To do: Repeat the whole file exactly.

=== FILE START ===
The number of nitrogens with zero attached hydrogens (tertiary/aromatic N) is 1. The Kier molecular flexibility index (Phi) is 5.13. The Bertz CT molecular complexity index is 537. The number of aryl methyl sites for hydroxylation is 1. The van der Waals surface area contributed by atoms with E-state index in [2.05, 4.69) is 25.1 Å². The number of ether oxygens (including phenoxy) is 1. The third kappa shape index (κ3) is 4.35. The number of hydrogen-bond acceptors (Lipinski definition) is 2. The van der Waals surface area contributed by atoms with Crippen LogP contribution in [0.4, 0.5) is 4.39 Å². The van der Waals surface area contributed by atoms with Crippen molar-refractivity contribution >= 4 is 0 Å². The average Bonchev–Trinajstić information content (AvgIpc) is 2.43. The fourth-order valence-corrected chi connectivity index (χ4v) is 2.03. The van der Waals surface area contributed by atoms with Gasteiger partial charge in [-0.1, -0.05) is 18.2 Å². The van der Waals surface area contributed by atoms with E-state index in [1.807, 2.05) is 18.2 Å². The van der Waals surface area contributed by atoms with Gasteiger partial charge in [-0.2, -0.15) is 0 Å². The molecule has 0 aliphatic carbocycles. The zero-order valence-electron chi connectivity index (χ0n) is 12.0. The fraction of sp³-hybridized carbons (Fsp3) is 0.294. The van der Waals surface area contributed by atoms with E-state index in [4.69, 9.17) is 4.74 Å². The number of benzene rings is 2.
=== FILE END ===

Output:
The number of nitrogens with zero attached hydrogens (tertiary/aromatic N) is 1. The Kier molecular flexibility index (Phi) is 5.13. The Bertz CT molecular complexity index is 537. The number of aryl methyl sites for hydroxylation is 1. The van der Waals surface area contributed by atoms with E-state index in [2.05, 4.69) is 25.1 Å². The number of ether oxygens (including phenoxy) is 1. The third kappa shape index (κ3) is 4.35. The number of hydrogen-bond acceptors (Lipinski definition) is 2. The van der Waals surface area contributed by atoms with Crippen LogP contribution in [0.4, 0.5) is 4.39 Å². The van der Waals surface area contributed by atoms with Crippen molar-refractivity contribution >= 4 is 0 Å². The average Bonchev–Trinajstić information content (AvgIpc) is 2.43. The fourth-order valence-corrected chi connectivity index (χ4v) is 2.03. The van der Waals surface area contributed by atoms with Gasteiger partial charge in [-0.1, -0.05) is 18.2 Å². The van der Waals surface area contributed by atoms with E-state index in [1.807, 2.05) is 18.2 Å². The van der Waals surface area contributed by atoms with Gasteiger partial charge in [-0.2, -0.15) is 0 Å². The molecule has 0 aliphatic carbocycles. The zero-order valence-electron chi connectivity index (χ0n) is 12.0. The fraction of sp³-hybridized carbons (Fsp3) is 0.294. The van der Waals surface area contributed by atoms with E-state index in [4.69, 9.17) is 4.74 Å². The number of benzene rings is 2.